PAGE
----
AMBASSADOR Harold E Doley Jr, the founder of the oldest African-American investment banking firm in the US, has responded to the call for a social democratic movement in South Africa made by Sekunjalo Investment Holdings chairman Dr Iqbal Survé, reports
Last month Survé called for the formation of a social democratic movement for anyone that is interested in putting the country first.
The businessman and philanthropist pledged his support for a youth-led movement to take South Africa in a completely different direction, saying that it was time to bring together young South Africans who had the brightest ideas to implement such a programme through a process of political power.
“It is time that South Africans take control of their own destiny because if we fail to do that, then we have no future,” Survé said in an interview that has now made waves across social media.
Doley said Survé’s words reminded him of US president John F Kennedy’s inaugural speech in 1961, in which Kennedy famously said: “Ask not what your country can do for you – ask what you can do for your country.”
Doley admired Survé’s powerful approach and mindset, especially regarding housing and jobs.
“Housing is the critical element in growth,” said Doley.
“The call for 10 million houses over a 10-year period is quite doable, and this will provide not only housing but jobs and training too for longer-term economic growth.”
Doley made reference to the Bible which mentions that the poor will always be a reality, but he emphasised that this is not meant to be at the level of poverty we see in South Africa and the world today.
Doley, who served as US representative to the African Development Bank, spoke about Africa’s potential.
He called on young people to commit to their future in Africa.
“Africa’s role in the world has always been understated and this needs to change.
“The real assets of a country or continent are not the mineral resources, but the people,” Doley said.
“The future belongs to the young.”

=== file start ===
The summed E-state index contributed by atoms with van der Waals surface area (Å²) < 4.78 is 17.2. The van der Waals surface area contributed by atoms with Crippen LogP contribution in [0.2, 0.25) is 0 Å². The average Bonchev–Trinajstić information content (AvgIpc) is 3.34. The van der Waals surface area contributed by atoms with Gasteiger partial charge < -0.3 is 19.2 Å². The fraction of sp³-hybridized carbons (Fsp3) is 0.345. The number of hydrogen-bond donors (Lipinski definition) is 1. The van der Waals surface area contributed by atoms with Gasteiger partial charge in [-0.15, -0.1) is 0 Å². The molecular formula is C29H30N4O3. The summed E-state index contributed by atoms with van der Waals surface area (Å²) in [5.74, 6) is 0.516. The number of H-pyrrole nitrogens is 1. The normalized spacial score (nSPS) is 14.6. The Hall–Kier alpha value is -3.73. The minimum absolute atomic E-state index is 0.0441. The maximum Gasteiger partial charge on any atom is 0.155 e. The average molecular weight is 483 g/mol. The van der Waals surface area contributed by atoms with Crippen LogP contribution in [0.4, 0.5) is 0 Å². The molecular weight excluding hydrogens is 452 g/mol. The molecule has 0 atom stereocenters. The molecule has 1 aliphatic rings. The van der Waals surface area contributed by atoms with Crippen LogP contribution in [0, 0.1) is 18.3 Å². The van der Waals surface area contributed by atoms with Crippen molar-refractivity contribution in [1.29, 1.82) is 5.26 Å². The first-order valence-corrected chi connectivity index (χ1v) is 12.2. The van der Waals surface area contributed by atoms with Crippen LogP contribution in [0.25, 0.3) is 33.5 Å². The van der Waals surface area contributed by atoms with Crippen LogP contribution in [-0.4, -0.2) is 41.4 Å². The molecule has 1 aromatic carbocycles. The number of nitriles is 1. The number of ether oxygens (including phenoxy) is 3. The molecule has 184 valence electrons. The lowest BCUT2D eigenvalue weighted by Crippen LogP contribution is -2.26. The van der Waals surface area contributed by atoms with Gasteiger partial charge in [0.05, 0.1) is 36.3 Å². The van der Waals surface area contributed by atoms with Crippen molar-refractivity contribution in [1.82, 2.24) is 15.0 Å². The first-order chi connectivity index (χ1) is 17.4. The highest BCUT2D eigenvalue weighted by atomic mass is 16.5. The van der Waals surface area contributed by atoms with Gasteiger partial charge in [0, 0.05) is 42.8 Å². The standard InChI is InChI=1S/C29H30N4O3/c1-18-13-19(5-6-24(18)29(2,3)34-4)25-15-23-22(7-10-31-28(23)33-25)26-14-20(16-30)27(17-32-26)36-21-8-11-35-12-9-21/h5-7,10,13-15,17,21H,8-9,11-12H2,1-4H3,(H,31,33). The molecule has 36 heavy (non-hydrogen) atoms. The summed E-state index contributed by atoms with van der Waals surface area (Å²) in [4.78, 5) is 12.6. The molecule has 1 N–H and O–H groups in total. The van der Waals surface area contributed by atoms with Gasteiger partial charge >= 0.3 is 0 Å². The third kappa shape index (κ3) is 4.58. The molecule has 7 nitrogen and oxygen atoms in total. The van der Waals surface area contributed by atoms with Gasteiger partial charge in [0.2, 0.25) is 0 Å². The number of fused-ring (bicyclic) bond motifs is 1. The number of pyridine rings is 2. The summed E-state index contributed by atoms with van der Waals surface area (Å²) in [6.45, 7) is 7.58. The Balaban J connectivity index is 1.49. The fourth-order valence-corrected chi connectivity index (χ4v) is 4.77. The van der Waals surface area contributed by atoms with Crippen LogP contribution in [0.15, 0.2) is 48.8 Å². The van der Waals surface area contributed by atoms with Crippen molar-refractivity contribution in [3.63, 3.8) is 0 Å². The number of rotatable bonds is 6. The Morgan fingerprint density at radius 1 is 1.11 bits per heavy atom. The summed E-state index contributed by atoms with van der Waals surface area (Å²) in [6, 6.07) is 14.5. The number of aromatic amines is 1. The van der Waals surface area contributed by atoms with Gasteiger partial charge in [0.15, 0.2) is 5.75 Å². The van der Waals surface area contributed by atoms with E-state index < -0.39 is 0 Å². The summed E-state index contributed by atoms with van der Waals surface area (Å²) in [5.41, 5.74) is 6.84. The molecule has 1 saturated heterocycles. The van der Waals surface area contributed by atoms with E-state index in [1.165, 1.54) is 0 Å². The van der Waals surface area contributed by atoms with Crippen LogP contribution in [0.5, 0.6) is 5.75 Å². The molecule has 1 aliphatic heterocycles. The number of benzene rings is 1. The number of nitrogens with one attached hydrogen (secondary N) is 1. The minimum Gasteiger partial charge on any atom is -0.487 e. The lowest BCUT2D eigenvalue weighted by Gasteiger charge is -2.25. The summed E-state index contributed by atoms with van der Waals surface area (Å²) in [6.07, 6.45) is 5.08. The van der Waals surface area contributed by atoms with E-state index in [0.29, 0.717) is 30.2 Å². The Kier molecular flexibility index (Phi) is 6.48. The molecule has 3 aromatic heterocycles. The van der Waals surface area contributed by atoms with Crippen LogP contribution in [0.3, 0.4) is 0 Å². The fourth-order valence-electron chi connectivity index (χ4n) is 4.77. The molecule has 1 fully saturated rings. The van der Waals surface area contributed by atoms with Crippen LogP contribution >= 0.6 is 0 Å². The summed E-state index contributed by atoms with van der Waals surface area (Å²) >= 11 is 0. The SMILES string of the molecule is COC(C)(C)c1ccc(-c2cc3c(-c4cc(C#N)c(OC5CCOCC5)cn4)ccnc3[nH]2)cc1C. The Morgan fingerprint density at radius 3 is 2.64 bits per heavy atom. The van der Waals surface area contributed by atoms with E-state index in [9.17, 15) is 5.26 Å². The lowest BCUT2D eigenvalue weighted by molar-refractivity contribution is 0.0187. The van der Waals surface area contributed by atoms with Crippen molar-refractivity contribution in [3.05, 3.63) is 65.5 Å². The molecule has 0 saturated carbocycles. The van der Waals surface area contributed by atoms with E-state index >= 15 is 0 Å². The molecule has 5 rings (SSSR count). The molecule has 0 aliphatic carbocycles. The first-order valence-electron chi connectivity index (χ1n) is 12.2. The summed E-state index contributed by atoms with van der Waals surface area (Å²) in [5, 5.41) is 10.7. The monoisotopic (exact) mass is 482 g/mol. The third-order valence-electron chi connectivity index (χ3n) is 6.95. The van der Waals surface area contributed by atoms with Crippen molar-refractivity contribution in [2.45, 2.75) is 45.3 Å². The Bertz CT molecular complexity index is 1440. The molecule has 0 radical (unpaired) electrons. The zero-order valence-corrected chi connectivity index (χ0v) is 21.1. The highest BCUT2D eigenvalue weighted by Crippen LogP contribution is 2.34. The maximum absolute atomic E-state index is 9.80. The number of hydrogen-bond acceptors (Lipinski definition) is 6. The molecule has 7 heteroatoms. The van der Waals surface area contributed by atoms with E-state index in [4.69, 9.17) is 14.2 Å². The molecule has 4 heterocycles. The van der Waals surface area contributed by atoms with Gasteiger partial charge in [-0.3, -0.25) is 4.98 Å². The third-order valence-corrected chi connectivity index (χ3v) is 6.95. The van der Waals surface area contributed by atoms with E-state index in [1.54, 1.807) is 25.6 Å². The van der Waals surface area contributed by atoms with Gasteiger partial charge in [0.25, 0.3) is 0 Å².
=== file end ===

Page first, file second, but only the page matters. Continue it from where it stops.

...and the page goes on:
Doley shared his views on what would be the critical ingredients to ensure the success of a working social democratic movement.
He pointed out that there was a natural change that would occur whereby the old move on and the young take over and that this should be recognised and appreciated.
He advised that the youth should realise that tearing down and rebuilding is not the solution.
Doley also emphasised the need for further investments into South Africa in support of this movement and change.
Doley suggested that the focus should be on the indigenous, as there has been too much focus on corruption.
“A free and open country will encourage investment.”
In expressing his support for the call for a social democratic movement, Doley commended Survé’s role in South Africa, from his time as a student leader, then as a doctor, and as an investor, and more recently through his role in Independent Media and African News Agency.
“Dr Survé has been a part of a great deal of change, now calling for continued change by young people to work with and work for what makes their country, families, and communities stronger, and that would give South Africa its true role in the world today.
“Dr Survé has been maligned and investigated yet he copes somehow.
“Being on the side of the right is what prevails.
“Sometimes people do not want to get behind a label, but it is important to get behind the goals for a peaceful and growing South Africa,” said Doley.
“Let South Africa assume its role in the world.”
When making the call for the launch of the social democratic movement Survé pointed out China was able to eradicate 800 million people out of poverty in 40 years saying that South Africa should, therefore, set itself a goal of making sure that none of its citizens is poor by 2050.
“So the social democratic movement must focus on a plan to … create jobs, at least, a certain number of jobs every year, to attract investment, and essentially to build a new leadership, mainly young people, that can lead the country into a completely different dimension, and trajectory,” Survé said.
He said the task of leading the revolution against poverty lies with young people who have the brightest mindset.
One SA Movement’s Mmusi Maimane in a separate interview shared a similar view on youth leadership.
When reached, he said: “At this point in time Parliament has become a place for pensioners.”
However, Maimane said he did not support the idea of new political parties.
Maimane said while most young people hardly participate in democratic elections, they allowed themselves to fight political battles. | Additional reporting by Falcons Staff | https://falcons.org.za/